Dealing with tough interview questions
Tough Interview Questions
Preparing for questions is a naturally essential part of interview planning. You need to know your CV and any LinkedIn profile that you have inside out. Also, your story and about you.
Remember you need to be an expert on you.
If you have watched the BBC television programme, Dragons Den, you will have seen people pitch their business ideas to business investors. Often the pitches are very well put together with some excellent unique business ideas worthy of investment. Unfortunately, the people pitching become potential unstuck when they have to answer the Dragons questions.
The questions are normally about the financials and evaluation of the business.
What is amazing is that the people pitching have not fully prepared themselves and struggle to answer the questions and secure the financial investment that they are seeking.
On several occasions the people pitching will even say, ‘I thought you might ask me that?’ and the dragons and everyone watching the programme will be thinking the same thing, ‘then why didn’t you prepare?’.
A job is no different, be an expert on your competencies and be an expert on you.
A skeleton in the cupboard
As we all know sometimes in our career’s things don’t go as we would hope or plan. We might have had to leave a job at short notice and not under our own terms and these can show up on our CV.
Or we might have made a wrong decision and we do not really want to highlight it or talk about it.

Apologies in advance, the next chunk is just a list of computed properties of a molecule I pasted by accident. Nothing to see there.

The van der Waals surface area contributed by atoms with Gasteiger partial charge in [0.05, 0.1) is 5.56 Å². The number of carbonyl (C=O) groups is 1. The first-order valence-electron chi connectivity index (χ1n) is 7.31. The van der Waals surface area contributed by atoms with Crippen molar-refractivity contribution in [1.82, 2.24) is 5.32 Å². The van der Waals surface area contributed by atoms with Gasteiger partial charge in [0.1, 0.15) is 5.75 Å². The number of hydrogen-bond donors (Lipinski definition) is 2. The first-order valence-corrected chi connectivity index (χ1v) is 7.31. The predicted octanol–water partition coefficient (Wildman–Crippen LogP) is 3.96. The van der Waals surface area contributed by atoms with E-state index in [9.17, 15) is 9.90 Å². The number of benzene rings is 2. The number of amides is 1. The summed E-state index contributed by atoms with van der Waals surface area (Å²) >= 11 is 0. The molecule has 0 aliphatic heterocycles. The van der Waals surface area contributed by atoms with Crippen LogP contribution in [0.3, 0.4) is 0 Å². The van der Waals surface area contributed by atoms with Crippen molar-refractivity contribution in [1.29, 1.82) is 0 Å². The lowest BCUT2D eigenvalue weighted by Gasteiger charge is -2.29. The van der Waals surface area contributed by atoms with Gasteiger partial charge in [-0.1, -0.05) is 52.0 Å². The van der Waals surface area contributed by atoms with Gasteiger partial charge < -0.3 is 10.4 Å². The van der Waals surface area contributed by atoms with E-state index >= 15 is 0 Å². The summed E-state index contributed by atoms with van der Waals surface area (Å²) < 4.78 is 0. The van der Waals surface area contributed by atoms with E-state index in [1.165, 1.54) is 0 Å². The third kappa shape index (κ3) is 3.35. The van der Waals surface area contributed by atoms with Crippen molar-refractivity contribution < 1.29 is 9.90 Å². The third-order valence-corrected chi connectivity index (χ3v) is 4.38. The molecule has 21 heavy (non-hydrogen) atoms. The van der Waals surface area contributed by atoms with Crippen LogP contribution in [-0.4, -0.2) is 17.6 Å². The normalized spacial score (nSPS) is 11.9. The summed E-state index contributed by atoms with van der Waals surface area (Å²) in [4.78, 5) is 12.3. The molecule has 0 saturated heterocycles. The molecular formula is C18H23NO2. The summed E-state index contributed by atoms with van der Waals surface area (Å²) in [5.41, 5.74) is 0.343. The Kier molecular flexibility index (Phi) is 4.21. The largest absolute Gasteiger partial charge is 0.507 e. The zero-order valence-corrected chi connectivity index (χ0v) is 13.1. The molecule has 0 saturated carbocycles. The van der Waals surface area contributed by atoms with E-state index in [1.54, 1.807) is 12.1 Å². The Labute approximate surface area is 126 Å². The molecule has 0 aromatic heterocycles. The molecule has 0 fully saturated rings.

To be fair, good recruiters will discover your history with their particularly good questioning skills. I’m not saying we have literally got a skeleton in the cupboard but there might be areas we would rather not have to discuss.
However, blagging and lying are not options you will get found out, end of story.
Deal full on with the issue.
Do not get caught out Dragons Den style and sit there and think, ‘I knew you were going to ask me that’
Do not leave it until the interview and hope you can blag it or that they do not ask about it.
Write down the issue and possible ways you could be asked about the situation. Think about how you can turn it in to a positive, what you learnt about the situation / experience and explain how you would now deal with the situation.
Think carefully about two or three ways to answer the question. Get some help from someone you trust and run it past them and practice.
But more than importantly practice in front of a video. Here’s why.
If you have a challenging question to answer you need to think about three things.
1. Your answer which we have just mentioned. Get it right.
2. Your tone of voice. They will watch for this to see how you cope under the pressure of a tough question.
3. Your body language. It is telling the interviewer that you are feeling the pressure and are not sure how to answer or that you are confident and can deal with the situation.
Practice by recording yourself on your laptop/phone how you would answer and deal with a difficult question. Play it back and look out for your tone and body language, they will tell your interviewer a lot.
One of the best analogies to this is a professional golfer when playing golf.
In every round of golf they expect to end up having a very difficult shot, perhaps out of a hedge or bunker. In my case, out from behind every obstacle on the golf course! I will make a hash of it, use inappropriate language and get annoyed with myself as I have just messed up and lost the hole.
A professional golfer will calmly analyse the situation and amazingly play a great shot to get back on track. Why and how? Because they practice and practice.
They know at some stage they are going to be faced with an exceedingly difficult shot in the same way you know you are going to be faced with an exceedingly difficult question.
So Please Practice.